Advertisement
Awards

Eric Lange talks of the complications of love in ‘Escape at Dannemora’

“What did he know and when did he know it?” Eric Lange asks of Lyle, who’s married to a fellow prison employee who gets involved with two inmates and helps them escape.

Eric Lange never spoke to Lyle Mitchell, the husband of Joyce Mitchell, the prison worker who helped two inmates escape from the Clinton Correctional Facility in 2015, events depicted in the Showtime limited series “Escape at Dannemora.”

Lange asked to talk, of course, but given that Joyce is alleged to have had sexual relationships with both prisoners, Lyle doesn’t really want to address the events. It’s obviously painful and embarrassing. He has given just one interview, and that account became a building block for Lange’s portrayal of Lyle in “Dannemora.”

Lange still wonders how much Lyle knew about his wife’s involvement with the prisoners and their escape. (Lyle and Joyce both worked at the correctional facility, though he resigned in the aftermath of the escape.)

“In the very first episode, you see they’re talking in the movie theater,” Lange says of Lyle and Joyce. “ ‘You know, uh, people say you’ve been talking to this one guy a lot.’ He’s on to it fairly quickly and she shuts him down. But I like to think that he smells something the entire time, and what he’s left with is the decision about whether or not it is worth it to actually act on the frustration. Because if he does, he could lose her.”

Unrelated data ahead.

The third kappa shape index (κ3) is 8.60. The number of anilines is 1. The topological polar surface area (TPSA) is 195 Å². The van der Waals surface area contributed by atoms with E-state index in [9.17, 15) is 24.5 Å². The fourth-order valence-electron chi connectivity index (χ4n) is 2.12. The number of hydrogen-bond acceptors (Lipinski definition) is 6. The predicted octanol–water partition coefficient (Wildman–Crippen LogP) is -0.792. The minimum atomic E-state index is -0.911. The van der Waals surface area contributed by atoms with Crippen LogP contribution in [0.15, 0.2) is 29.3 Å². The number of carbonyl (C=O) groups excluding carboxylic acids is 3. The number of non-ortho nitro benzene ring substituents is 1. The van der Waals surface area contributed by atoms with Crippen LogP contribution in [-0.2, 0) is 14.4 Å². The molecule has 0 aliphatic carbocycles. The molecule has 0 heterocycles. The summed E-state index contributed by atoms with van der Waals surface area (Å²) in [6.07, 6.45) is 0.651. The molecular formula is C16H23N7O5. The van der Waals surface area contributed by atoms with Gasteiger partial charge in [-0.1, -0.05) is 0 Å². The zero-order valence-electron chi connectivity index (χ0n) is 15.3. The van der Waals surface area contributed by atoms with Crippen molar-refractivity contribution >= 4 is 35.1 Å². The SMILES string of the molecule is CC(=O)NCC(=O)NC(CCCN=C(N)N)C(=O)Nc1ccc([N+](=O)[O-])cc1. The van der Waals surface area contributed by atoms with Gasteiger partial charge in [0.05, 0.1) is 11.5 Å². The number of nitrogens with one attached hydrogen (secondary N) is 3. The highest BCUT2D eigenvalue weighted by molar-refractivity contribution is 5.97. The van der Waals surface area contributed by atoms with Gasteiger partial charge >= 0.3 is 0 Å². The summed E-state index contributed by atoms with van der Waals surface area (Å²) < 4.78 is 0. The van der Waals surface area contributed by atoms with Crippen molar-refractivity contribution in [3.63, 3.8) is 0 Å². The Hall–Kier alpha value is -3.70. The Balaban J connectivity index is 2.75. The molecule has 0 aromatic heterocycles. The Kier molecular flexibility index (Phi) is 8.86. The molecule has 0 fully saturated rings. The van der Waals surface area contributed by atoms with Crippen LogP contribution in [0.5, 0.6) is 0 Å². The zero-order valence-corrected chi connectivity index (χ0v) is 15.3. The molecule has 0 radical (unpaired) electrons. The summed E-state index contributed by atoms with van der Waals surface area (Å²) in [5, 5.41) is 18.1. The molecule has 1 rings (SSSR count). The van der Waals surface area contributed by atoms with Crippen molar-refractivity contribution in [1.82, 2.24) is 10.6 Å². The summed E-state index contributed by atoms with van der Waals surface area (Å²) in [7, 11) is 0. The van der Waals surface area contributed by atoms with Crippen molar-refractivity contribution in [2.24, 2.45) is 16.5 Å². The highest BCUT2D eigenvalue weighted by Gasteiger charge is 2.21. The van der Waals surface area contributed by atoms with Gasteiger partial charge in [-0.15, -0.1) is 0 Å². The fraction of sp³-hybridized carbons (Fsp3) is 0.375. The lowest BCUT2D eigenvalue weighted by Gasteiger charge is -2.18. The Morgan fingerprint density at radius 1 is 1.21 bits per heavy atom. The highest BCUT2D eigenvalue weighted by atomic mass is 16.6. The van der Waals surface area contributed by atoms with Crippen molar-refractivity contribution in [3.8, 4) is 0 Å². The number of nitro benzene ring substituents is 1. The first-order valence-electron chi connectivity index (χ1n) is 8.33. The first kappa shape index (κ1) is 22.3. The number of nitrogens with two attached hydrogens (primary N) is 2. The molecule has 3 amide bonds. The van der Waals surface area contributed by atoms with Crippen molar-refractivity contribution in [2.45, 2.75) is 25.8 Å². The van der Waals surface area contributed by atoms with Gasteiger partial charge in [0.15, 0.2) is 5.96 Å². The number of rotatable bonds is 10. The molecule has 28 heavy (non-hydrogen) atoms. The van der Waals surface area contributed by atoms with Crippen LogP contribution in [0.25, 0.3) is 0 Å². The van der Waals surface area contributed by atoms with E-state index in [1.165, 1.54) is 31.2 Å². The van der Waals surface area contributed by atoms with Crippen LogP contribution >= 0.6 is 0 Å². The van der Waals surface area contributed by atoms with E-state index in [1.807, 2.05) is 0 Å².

Advertisement

Playing Lyle required a physical transformation, something Lange has never done — at least to this extent. He gained — and then lost for the series’ flashback episode — a good 40-plus pounds, donned a wig and prosthetic teeth, and let his mustache go a bit to seed.

“There’s something about that blanket of weight that becomes your permanent costume,” Lange says in a video interview at The Times’ studio. “It affects the way you breathe. It affects how much you sweat. It affects the way you sleep, the way you walk.”

Joyce Mitchell pleaded guilty to promoting prison contraband and criminal facilitation and is currently serving a prison term that could last up to seven years.

Lyle is waiting for her.

Advertisement

“Love, man. It’s a complicated thing,” Lange says.

You can watch the full conversation with Lange below.

glenn.whipp@latimes.com

Twitter: @glennwhipp


Newsletter
Get our daily Envelope newsletter
Advertisement